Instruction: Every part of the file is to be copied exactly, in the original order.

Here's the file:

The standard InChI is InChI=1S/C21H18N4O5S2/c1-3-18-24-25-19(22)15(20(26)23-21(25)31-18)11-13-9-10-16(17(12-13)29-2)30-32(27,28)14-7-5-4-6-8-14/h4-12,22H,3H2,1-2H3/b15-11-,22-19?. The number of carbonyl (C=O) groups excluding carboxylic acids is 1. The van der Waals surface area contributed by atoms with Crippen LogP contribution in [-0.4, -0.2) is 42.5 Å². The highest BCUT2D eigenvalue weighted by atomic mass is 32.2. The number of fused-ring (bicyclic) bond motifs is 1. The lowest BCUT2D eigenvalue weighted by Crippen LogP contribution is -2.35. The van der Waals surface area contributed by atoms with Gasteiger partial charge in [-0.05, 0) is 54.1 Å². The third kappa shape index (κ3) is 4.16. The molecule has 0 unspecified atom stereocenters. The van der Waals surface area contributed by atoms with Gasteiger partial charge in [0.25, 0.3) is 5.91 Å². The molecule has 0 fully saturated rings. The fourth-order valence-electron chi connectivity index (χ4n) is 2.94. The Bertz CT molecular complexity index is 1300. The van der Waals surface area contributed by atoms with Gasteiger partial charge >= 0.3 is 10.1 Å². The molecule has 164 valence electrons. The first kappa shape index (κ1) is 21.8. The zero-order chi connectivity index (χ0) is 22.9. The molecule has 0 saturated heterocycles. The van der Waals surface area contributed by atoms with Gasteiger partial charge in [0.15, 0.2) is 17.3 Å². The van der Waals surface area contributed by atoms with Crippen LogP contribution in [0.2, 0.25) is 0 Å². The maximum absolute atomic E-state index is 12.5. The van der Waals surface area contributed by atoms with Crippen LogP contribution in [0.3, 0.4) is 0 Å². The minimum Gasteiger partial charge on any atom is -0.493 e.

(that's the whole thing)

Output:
The standard InChI is InChI=1S/C21H18N4O5S2/c1-3-18-24-25-19(22)15(20(26)23-21(25)31-18)11-13-9-10-16(17(12-13)29-2)30-32(27,28)14-7-5-4-6-8-14/h4-12,22H,3H2,1-2H3/b15-11-,22-19?. The number of carbonyl (C=O) groups excluding carboxylic acids is 1. The van der Waals surface area contributed by atoms with Crippen LogP contribution in [-0.4, -0.2) is 42.5 Å². The highest BCUT2D eigenvalue weighted by atomic mass is 32.2. The number of fused-ring (bicyclic) bond motifs is 1. The lowest BCUT2D eigenvalue weighted by Crippen LogP contribution is -2.35. The van der Waals surface area contributed by atoms with Gasteiger partial charge in [-0.05, 0) is 54.1 Å². The third kappa shape index (κ3) is 4.16. The molecule has 0 unspecified atom stereocenters. The van der Waals surface area contributed by atoms with Gasteiger partial charge in [0.25, 0.3) is 5.91 Å². The molecule has 0 fully saturated rings. The fourth-order valence-electron chi connectivity index (χ4n) is 2.94. The Bertz CT molecular complexity index is 1300. The van der Waals surface area contributed by atoms with Gasteiger partial charge >= 0.3 is 10.1 Å². The molecule has 164 valence electrons. The first kappa shape index (κ1) is 21.8. The zero-order chi connectivity index (χ0) is 22.9. The molecule has 0 saturated heterocycles. The van der Waals surface area contributed by atoms with Gasteiger partial charge in [0.15, 0.2) is 17.3 Å². The van der Waals surface area contributed by atoms with Crippen LogP contribution in [0.2, 0.25) is 0 Å². The maximum absolute atomic E-state index is 12.5. The van der Waals surface area contributed by atoms with Crippen LogP contribution in [0.3, 0.4) is 0 Å². The minimum Gasteiger partial charge on any atom is -0.493 e.